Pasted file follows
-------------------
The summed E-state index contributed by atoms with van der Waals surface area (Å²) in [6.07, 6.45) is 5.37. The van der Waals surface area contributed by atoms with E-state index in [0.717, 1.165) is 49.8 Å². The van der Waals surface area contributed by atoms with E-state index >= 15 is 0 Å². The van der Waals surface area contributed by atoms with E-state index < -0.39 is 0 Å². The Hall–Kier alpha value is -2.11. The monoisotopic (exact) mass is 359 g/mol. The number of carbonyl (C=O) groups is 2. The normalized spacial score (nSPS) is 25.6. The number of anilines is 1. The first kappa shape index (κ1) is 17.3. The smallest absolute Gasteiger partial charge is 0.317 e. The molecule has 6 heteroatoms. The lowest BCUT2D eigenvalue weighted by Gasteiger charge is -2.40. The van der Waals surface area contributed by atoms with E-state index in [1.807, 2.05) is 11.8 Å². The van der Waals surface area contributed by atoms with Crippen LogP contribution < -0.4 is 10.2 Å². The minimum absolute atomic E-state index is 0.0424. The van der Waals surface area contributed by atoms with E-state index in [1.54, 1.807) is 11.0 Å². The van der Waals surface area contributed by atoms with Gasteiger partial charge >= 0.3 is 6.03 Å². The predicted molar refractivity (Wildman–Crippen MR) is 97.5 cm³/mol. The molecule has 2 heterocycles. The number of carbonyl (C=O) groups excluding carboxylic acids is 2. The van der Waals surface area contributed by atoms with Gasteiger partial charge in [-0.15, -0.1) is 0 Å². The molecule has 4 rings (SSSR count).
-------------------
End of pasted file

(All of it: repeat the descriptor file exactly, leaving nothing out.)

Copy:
The summed E-state index contributed by atoms with van der Waals surface area (Å²) in [6.07, 6.45) is 5.37. The van der Waals surface area contributed by atoms with E-state index in [0.717, 1.165) is 49.8 Å². The van der Waals surface area contributed by atoms with E-state index >= 15 is 0 Å². The van der Waals surface area contributed by atoms with E-state index < -0.39 is 0 Å². The Hall–Kier alpha value is -2.11. The monoisotopic (exact) mass is 359 g/mol. The number of carbonyl (C=O) groups is 2. The normalized spacial score (nSPS) is 25.6. The number of anilines is 1. The first kappa shape index (κ1) is 17.3. The smallest absolute Gasteiger partial charge is 0.317 e. The molecule has 6 heteroatoms. The lowest BCUT2D eigenvalue weighted by Gasteiger charge is -2.40. The van der Waals surface area contributed by atoms with E-state index in [1.807, 2.05) is 11.8 Å². The van der Waals surface area contributed by atoms with Crippen LogP contribution < -0.4 is 10.2 Å². The minimum absolute atomic E-state index is 0.0424. The van der Waals surface area contributed by atoms with E-state index in [1.54, 1.807) is 11.0 Å². The van der Waals surface area contributed by atoms with Gasteiger partial charge >= 0.3 is 6.03 Å². The predicted molar refractivity (Wildman–Crippen MR) is 97.5 cm³/mol. The molecule has 2 heterocycles. The number of carbonyl (C=O) groups excluding carboxylic acids is 2. The van der Waals surface area contributed by atoms with Gasteiger partial charge in [-0.15, -0.1) is 0 Å². The molecule has 4 rings (SSSR count).